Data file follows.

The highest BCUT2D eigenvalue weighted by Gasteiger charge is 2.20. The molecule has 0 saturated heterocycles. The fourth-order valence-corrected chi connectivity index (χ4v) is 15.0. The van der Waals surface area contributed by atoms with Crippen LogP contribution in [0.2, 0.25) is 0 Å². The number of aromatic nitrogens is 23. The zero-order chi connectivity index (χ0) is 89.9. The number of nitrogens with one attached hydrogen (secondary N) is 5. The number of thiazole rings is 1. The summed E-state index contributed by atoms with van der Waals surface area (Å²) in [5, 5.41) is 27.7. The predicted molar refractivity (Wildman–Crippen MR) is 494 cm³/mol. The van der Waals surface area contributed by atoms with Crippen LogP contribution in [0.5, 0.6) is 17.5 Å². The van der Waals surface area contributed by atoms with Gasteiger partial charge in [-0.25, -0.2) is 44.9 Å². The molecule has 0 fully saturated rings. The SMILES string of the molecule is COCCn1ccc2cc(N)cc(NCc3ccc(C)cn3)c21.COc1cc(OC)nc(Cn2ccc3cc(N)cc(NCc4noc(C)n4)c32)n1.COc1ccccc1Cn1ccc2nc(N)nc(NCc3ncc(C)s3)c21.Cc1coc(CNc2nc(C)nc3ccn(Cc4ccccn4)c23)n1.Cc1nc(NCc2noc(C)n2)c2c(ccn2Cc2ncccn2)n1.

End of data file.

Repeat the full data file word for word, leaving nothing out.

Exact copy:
The highest BCUT2D eigenvalue weighted by Gasteiger charge is 2.20. The molecule has 0 saturated heterocycles. The fourth-order valence-corrected chi connectivity index (χ4v) is 15.0. The van der Waals surface area contributed by atoms with Crippen LogP contribution in [0.2, 0.25) is 0 Å². The number of aromatic nitrogens is 23. The zero-order chi connectivity index (χ0) is 89.9. The number of nitrogens with one attached hydrogen (secondary N) is 5. The number of thiazole rings is 1. The summed E-state index contributed by atoms with van der Waals surface area (Å²) in [5, 5.41) is 27.7. The predicted molar refractivity (Wildman–Crippen MR) is 494 cm³/mol. The van der Waals surface area contributed by atoms with Crippen LogP contribution in [0.5, 0.6) is 17.5 Å². The van der Waals surface area contributed by atoms with Gasteiger partial charge in [-0.25, -0.2) is 44.9 Å². The molecule has 0 fully saturated rings. The SMILES string of the molecule is COCCn1ccc2cc(N)cc(NCc3ccc(C)cn3)c21.COc1cc(OC)nc(Cn2ccc3cc(N)cc(NCc4noc(C)n4)c32)n1.COc1ccccc1Cn1ccc2nc(N)nc(NCc3ncc(C)s3)c21.Cc1coc(CNc2nc(C)nc3ccn(Cc4ccccn4)c23)n1.Cc1nc(NCc2noc(C)n2)c2c(ccn2Cc2ncccn2)n1.